Choosing the best place to live

Our priority is to help you to stay in your own home with the right care and support that you may need, to keep you safer and as independent as possible. This may be by: 

  • making changes/adapting your home, or getting some equipment or technology to make life easier 
  • getting a carer or a Personal Assistant to help you with things that are becoming difficult

See our Get help to stay independent page for information and advice about what there is available to you.

Possible accommodation options for you

If you’re finding it difficult to manage in your current home, you may be thinking of moving to some place where you’ll feel safe or get more support.  There are a number of options for you to consider.

  • Sheltered, warden assisted or retirement housing is self-contained accommodation in flats or bungalows, with a 24 hour emergency call system and a visiting or on-site scheme manager or warden.  
    Most schemes are for people over 55 years old with some exceptions for younger adults.
  • Extra care housing (sometimes called assisted living) is similar to sheltered, warden assisted and retirement housing but it provides you with on-site care and support, 24 hours a day, 7 days a week and is flexible to meet your changing needs.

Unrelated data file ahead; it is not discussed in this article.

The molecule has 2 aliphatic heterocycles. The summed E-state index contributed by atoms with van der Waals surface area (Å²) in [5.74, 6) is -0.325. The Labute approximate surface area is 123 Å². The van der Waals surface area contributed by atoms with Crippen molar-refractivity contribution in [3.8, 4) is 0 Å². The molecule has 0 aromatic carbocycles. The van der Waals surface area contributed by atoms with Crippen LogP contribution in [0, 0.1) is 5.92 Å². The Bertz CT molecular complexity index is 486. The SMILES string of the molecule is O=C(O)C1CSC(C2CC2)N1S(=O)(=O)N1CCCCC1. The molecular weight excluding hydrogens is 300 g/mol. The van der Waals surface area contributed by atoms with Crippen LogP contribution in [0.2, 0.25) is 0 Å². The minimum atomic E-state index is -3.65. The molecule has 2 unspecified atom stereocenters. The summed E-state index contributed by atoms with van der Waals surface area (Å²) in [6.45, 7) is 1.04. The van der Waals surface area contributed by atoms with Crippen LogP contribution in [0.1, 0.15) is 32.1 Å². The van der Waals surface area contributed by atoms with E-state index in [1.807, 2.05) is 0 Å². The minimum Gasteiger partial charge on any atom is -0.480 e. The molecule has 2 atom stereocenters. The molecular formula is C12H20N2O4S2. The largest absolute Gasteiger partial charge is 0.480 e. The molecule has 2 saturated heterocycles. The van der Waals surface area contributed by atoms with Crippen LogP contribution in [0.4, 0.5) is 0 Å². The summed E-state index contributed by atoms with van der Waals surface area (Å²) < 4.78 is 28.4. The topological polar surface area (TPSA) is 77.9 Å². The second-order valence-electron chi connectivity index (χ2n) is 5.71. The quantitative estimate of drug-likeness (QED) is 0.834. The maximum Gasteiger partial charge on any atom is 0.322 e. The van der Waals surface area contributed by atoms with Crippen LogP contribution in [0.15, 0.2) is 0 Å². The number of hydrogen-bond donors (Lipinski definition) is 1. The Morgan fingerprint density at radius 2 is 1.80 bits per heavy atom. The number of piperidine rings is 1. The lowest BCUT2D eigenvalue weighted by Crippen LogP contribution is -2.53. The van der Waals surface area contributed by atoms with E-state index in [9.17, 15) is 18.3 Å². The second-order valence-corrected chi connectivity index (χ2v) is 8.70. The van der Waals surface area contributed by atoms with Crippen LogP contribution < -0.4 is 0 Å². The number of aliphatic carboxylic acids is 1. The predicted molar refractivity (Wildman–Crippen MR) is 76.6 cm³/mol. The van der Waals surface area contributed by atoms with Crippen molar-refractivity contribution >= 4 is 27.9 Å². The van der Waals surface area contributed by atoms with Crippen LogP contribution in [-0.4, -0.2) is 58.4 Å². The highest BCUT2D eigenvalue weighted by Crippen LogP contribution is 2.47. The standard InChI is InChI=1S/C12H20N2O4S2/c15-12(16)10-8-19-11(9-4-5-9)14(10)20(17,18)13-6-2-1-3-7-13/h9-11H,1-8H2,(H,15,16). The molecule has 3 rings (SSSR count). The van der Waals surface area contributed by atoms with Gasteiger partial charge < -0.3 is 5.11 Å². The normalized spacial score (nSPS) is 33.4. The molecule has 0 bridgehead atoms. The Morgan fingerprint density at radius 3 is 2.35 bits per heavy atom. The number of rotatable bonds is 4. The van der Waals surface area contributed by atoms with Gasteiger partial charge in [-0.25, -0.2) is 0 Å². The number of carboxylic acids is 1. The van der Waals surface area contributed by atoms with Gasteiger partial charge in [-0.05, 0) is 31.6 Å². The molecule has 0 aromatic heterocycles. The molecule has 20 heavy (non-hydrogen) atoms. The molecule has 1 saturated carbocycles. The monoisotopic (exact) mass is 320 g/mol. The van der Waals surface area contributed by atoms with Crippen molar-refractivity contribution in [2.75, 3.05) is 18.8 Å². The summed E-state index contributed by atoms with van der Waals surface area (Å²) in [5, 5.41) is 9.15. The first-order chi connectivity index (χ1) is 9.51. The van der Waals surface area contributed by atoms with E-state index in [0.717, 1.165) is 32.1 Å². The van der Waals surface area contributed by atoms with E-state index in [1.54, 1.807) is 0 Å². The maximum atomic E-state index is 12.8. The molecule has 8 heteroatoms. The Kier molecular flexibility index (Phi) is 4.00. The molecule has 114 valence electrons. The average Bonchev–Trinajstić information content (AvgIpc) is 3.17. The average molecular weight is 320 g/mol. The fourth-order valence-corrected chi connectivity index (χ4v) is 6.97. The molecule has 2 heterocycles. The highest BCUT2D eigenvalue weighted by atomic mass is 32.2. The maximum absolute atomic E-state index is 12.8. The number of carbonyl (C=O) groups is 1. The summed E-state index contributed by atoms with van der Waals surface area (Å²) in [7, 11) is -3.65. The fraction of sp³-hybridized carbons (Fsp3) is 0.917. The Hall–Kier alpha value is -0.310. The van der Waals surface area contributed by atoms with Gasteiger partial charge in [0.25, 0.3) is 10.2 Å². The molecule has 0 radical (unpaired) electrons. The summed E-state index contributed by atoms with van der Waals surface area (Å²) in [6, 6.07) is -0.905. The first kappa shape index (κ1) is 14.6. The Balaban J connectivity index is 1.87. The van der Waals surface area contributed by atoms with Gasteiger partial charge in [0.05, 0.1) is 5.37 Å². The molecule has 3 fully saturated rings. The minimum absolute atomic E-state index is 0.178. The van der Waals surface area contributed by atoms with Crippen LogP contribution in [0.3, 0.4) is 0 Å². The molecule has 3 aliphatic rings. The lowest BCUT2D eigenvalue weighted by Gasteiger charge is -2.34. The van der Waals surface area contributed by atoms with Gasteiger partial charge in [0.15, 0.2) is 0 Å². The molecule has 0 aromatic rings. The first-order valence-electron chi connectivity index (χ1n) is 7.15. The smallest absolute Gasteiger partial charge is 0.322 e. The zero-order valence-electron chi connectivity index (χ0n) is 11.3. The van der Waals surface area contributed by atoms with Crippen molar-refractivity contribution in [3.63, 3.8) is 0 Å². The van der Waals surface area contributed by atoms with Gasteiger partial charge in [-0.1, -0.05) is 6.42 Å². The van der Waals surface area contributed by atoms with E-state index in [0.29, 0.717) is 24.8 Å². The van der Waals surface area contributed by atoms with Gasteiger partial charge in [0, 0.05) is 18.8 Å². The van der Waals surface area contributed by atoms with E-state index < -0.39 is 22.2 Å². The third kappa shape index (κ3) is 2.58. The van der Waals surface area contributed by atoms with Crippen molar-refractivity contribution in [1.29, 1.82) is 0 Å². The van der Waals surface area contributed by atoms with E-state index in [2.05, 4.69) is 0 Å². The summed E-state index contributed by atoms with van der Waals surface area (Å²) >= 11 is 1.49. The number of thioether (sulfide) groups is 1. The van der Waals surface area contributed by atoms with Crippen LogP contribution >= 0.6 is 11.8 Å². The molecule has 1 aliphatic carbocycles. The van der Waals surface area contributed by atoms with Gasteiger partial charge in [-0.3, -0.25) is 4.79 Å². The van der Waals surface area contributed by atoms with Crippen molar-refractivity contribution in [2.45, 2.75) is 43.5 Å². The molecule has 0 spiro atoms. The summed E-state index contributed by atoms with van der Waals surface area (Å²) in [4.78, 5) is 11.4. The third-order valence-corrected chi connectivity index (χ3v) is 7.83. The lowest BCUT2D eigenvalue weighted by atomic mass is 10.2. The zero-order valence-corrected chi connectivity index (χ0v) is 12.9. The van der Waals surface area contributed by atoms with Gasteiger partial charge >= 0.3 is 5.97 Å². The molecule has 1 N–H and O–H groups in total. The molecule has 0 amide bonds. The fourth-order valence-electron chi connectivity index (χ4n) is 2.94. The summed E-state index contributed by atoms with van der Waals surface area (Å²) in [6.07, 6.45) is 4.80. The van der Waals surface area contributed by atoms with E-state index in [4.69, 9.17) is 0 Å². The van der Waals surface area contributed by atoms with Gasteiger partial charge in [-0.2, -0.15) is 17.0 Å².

Most schemes are for people over 55 years old with some exceptions for younger adults.
  • Supported Living is where you can get support to find and live in your own home.
    It is aimed at adults aged over 18 with a physical disability, learning disability, autism or mental health problems, and who have care and support needs.
  • Shared Lives placement is where you live with a family and they share their lives, families, home, interests, experience and skills with you to help support you to live your life to the full and develop independent skills.  
    It can be suitable for anyone with care and support needs.
  • Residential care homes and nursing homes provide accommodation, supervision from staff 24 hours a day, meals and help with personal care. Nursing homes also have registered nurses on duty at all times.

Planning for the future

If your circumstances change due to age or illness, you may need to make the decision to move home in the future. Planning for your future accommodation needs and costs is important, to avoid unsuitable decisions being made in a crisis.

Elderly Accommodation Counsel (EAC) is a national charity that gives free advice and information about housing and care options and can help you plan ahead.

Our paying for your own care page has useful information and advice about independent financial advice and the importance of planning for your future care costs.